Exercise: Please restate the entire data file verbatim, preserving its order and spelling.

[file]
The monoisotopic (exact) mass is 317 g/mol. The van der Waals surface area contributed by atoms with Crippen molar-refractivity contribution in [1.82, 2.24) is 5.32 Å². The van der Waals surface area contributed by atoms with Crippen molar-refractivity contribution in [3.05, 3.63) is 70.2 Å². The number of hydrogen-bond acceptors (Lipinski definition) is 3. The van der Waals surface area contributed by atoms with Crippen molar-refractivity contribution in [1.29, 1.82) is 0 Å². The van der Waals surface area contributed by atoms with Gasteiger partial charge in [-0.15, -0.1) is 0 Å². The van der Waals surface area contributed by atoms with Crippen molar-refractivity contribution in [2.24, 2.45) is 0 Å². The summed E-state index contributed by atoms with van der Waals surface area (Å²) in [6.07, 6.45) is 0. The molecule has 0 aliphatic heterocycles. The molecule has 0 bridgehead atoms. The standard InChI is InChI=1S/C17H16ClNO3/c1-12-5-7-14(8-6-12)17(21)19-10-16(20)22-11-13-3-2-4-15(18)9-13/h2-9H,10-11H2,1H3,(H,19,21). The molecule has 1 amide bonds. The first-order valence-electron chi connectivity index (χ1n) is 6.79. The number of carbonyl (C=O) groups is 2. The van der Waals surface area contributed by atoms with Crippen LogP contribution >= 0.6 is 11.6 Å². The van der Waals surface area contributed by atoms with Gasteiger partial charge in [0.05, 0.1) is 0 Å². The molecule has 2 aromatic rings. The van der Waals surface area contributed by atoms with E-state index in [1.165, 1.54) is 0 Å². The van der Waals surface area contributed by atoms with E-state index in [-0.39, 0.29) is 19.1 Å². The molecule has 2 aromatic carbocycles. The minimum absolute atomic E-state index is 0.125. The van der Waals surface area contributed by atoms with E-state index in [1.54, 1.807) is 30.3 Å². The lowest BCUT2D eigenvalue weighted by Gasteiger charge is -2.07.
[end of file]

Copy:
The monoisotopic (exact) mass is 317 g/mol. The van der Waals surface area contributed by atoms with Crippen molar-refractivity contribution in [1.82, 2.24) is 5.32 Å². The van der Waals surface area contributed by atoms with Crippen molar-refractivity contribution in [3.05, 3.63) is 70.2 Å². The number of hydrogen-bond acceptors (Lipinski definition) is 3. The van der Waals surface area contributed by atoms with Crippen molar-refractivity contribution in [1.29, 1.82) is 0 Å². The van der Waals surface area contributed by atoms with Gasteiger partial charge in [-0.15, -0.1) is 0 Å². The van der Waals surface area contributed by atoms with Crippen molar-refractivity contribution in [2.24, 2.45) is 0 Å². The summed E-state index contributed by atoms with van der Waals surface area (Å²) in [6.07, 6.45) is 0. The molecule has 0 aliphatic heterocycles. The molecule has 0 bridgehead atoms. The standard InChI is InChI=1S/C17H16ClNO3/c1-12-5-7-14(8-6-12)17(21)19-10-16(20)22-11-13-3-2-4-15(18)9-13/h2-9H,10-11H2,1H3,(H,19,21). The molecule has 1 amide bonds. The first-order valence-electron chi connectivity index (χ1n) is 6.79. The number of carbonyl (C=O) groups is 2. The van der Waals surface area contributed by atoms with Crippen LogP contribution >= 0.6 is 11.6 Å². The van der Waals surface area contributed by atoms with Gasteiger partial charge in [0.05, 0.1) is 0 Å². The molecule has 2 aromatic rings. The van der Waals surface area contributed by atoms with E-state index in [1.165, 1.54) is 0 Å². The van der Waals surface area contributed by atoms with E-state index in [-0.39, 0.29) is 19.1 Å². The molecule has 2 aromatic carbocycles. The minimum absolute atomic E-state index is 0.125. The van der Waals surface area contributed by atoms with E-state index in [1.54, 1.807) is 30.3 Å². The lowest BCUT2D eigenvalue weighted by Gasteiger charge is -2.07.